Fifteen states plus the District of Columbia have legalized medicinal marijuana: Alaska, Arizona, California, Colorado, Hawaii, Maine, Michigan, Montana, Nevada, New Jersey, New Mexico, Oregon, Rhode Island, Vermont and Washington.
But the laws allowing it in three of those locations –– Arizona, New Jersey and the District of Columbia –– have yet to be formally implemented, according to Paul Armentano, deputy director of the National Organization for the Reform of Marijuana Laws (NORML).
Maryland has a law that requires a judge to consider a defendant’s use of medical marijuana to be a mitigating factor in state prosecutions involving violations of the marijuana laws. If a patient who’s arrested successfully argues at trial that his or her use of marijuana is based on medical necessity, the maximum penalty allowed by law is a $100 fine.
Most of the states that do allow medicinal marijuana do not have statutes that specifically provide for dispensaries.
And there are moves afoot in some states to repeal laws that are allowing people to use medical marijuana based on alleged abuses.
The Montana House of Representatives voted Feb. 10 to repeal the state’s 2004 voter-enacted marijuana law. Republican House Speaker Mike Milburn says that many of the people who’ve been approved for medical marijuana aren’t terminally ill and that the law has created a growing trade in illegal drugs. Marijuana grow-factories are prevalent in Montana. In Michigan, dispensaries have sprouted up in many places throughout the state even though there is nothing in that state’s medical marijuana laws that allows for them. This has led to lawsuits questioning their legality.
Right now, Armentano says, there are just two states that have state-regulated dispensaries up and running — Colorado and New Mexico. Maine is about to become the third and the first on the East Coast.
Rhode Island is likely to become the fourth. The state Health Department on Tuesday announced it would allow three dispensaries to open — one in Providence, one in Warwick and another in Portsmouth.
As a result of legislation passed in Colorado last year, there are currently about 1,000 medical marijuana dispensaries operating in that state. The state has just promulgated new rules that will take effect July 1.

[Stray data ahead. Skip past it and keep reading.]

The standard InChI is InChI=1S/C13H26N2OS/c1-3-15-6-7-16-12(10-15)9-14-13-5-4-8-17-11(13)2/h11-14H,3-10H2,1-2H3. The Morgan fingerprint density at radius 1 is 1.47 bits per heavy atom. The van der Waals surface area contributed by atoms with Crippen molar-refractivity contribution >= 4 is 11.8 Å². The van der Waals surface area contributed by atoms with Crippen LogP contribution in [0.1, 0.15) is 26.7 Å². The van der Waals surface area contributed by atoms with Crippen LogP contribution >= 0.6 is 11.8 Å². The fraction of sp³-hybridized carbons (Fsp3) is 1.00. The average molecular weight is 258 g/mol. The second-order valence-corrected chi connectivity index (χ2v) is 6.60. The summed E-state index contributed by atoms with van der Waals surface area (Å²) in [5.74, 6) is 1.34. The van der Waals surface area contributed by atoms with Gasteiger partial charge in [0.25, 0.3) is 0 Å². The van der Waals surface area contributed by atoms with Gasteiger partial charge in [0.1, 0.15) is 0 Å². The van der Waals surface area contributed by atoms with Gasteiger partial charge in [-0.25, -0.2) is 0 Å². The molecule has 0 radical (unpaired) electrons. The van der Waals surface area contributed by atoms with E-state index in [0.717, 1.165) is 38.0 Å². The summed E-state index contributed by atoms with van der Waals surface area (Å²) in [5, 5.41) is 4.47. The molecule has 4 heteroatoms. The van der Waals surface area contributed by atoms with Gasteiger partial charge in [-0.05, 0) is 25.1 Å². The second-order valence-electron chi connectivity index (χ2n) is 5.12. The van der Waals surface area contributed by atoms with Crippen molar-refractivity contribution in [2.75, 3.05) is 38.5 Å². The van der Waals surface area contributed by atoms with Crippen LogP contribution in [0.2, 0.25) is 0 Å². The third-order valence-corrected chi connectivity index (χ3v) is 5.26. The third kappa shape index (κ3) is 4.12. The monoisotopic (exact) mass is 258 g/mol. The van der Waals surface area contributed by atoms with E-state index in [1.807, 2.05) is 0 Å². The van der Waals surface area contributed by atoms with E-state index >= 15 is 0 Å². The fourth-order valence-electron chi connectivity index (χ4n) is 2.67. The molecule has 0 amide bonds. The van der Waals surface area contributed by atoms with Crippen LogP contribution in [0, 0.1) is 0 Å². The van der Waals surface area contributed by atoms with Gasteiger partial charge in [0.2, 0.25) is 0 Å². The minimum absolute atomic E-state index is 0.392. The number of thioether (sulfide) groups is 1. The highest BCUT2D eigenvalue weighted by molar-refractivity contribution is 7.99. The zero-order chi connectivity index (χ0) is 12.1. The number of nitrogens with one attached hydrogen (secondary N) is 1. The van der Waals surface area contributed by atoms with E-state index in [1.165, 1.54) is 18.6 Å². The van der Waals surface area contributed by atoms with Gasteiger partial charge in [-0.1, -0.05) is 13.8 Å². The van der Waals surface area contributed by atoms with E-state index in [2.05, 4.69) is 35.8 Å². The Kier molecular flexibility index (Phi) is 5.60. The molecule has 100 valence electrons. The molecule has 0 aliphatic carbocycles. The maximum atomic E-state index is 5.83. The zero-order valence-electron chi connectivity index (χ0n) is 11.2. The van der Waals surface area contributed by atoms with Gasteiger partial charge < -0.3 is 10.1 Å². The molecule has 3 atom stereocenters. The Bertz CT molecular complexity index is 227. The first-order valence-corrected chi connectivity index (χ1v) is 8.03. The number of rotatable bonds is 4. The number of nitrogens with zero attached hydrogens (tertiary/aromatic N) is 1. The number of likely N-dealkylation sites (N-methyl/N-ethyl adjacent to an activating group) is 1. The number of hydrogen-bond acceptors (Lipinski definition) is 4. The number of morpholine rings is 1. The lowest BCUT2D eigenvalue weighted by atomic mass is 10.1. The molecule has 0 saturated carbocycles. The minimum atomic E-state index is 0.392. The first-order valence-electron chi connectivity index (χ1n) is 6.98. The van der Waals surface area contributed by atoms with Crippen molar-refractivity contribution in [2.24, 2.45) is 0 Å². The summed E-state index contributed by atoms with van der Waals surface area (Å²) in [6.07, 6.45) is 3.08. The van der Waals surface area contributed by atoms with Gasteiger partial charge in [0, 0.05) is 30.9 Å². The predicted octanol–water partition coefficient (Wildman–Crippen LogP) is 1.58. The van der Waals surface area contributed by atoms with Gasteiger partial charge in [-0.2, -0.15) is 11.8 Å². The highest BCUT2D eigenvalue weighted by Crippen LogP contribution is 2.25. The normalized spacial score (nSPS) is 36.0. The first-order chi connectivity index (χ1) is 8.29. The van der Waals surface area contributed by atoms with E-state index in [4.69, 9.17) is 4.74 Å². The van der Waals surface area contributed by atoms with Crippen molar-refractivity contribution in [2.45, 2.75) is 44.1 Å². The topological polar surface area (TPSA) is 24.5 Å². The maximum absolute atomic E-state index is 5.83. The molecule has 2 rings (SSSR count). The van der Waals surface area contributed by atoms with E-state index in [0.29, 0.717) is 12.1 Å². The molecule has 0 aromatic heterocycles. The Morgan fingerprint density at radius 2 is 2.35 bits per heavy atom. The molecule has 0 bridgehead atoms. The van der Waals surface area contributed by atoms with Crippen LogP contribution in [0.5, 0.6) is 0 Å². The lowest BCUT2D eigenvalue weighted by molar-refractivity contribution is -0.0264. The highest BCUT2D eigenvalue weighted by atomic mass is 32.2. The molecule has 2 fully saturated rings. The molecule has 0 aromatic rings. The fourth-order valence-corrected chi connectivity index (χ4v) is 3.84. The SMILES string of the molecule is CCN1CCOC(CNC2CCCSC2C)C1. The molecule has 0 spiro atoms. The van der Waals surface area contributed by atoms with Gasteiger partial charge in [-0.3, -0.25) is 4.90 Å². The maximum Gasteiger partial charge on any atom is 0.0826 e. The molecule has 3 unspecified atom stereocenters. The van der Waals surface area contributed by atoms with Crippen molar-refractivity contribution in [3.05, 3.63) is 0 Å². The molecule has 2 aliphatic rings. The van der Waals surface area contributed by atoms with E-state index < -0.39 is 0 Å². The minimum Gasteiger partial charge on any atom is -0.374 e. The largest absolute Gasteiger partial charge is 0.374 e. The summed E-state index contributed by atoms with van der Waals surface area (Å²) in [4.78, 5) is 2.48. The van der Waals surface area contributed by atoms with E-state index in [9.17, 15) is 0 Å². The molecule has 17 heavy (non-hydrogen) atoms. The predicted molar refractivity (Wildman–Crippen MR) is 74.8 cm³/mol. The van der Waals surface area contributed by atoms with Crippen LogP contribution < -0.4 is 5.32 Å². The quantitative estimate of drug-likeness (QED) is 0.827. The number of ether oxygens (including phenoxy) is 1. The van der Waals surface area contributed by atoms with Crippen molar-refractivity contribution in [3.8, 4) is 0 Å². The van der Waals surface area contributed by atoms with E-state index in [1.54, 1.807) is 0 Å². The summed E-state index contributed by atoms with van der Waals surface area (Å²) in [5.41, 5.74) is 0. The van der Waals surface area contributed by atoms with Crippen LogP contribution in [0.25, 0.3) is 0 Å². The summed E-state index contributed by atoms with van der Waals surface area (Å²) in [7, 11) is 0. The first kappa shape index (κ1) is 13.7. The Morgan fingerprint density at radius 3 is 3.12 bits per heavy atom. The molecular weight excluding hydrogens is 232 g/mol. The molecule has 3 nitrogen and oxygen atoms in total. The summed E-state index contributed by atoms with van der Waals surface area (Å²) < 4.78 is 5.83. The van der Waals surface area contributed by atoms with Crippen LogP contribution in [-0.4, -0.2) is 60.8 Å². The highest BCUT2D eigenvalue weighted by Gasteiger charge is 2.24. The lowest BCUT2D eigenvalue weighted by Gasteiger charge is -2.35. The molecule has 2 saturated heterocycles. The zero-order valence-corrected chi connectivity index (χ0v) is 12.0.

State regulators in New Mexico have licensed 25 private entities to produce and dispense medical marijuana. But some of the state’s politicians are against medical marijuana. The new governor, Republican Susana Martinez, pledged during her campaign to rescind the law. Freshman Rep. James E. Smith, a high school teacher, introduced a bill Feb. 17 to repeal the medical-marijuana law, saying it “sends a bad message to kids that somehow marijuana is good for you.”
But, Smith has decided not to push for the legislation to be considered this year, replacing it with a measure that would ask the Department of Health to conduct a study on the program’s effectiveness, the impact it’s had on the state, “to identify lessons learned from implementation of the law… and whether continuation of the program is justified,” and to deliver it to the legislature by October.
Medical marijuana dispensaries operate in other states, but they are not state-regulated and many are not operating legally, says Armentano. In California, dispensaries are either allowed or disallowed by municipalities so they “fall into a legal gray area,” says Armentano. Legislation has been introduced this term to try to clarify what the state deems allowable and set clear regulations statewide for the operation of these dispensaries, he said.
The state’s attorney general advised in 2008 that the distribution and nonprofit sales of medical cannabis is permitted by qualified “collectives and cooperatives” but that “storefront” businesses that engage in the for-profit sales of medical marijuana “are likely operating outside the protections” of state law.
“Of course,” says Armentano, “virtually all operating California dispensaries operate as the latter and not the former.”